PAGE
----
Under the terms of the campaign, a reward known in China as "red envelope" or "red packet," worth approximately 3 to 10 cents, is distributed via instant messaging phone app WeChat if a car owner leaves their car parked for 24 hours, according to China Daily.
To get the reward, would-be motorists can simply upload a photo of their odometer at the end of one trip and another one at the beginning of a new trip at least 24 hours later. Users must also register in a mini-app within WeChat for the rewards program.
In addition to red envelopes, e-coupons will also be distributed among drivers who leave their cars at home, local media reported, adding that during heavy pollution days the reward will be doubled.
According to city authorities, the coupons the drivers get, known as "carbon coins," can be traded on the city's local emissions market. Companies can buy them from private drivers to compensate for their own carbon emissions.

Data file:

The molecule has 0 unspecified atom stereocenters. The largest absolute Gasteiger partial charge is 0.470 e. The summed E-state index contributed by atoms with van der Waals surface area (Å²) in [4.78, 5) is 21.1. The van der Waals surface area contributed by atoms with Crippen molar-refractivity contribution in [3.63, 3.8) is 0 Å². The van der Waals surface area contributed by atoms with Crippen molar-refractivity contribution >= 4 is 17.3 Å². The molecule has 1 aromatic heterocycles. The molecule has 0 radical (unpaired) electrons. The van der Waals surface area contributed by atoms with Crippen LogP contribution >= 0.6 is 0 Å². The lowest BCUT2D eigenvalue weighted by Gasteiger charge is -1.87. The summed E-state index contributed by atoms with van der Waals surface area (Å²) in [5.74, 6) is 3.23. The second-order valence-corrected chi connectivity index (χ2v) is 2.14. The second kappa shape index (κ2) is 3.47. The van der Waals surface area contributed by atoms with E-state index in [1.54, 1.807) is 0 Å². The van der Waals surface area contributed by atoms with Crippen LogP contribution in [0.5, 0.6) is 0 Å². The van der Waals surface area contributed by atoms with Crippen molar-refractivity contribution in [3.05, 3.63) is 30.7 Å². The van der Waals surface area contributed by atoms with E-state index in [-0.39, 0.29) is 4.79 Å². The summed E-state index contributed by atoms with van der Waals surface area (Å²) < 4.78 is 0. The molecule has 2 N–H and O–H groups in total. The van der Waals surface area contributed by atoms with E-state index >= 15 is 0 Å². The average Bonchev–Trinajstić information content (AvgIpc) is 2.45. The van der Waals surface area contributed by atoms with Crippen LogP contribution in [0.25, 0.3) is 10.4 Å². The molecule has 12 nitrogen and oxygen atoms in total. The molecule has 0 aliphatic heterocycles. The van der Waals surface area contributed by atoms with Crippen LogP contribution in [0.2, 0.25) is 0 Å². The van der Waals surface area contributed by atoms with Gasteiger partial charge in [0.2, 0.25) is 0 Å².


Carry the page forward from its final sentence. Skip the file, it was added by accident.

These monetary measures are a part of a larger campaign aimed at reducing fumes emissions, as Beijing struggles with extreme levels of air pollution. The dire ecological situation in Beijing has forced authorities to implement draconian measures, such as outright banning odd or even-numbered license plates on certain days during the 2008 Olympics.
According to ECNS.com, authorities intend to cap energy consumption at 5 billion tonnes of coal equivalent by 2020, according to a government plan for 2016 to 2020. This would amount to a 15-percent reduction in energy use per unit of GDP by 2020.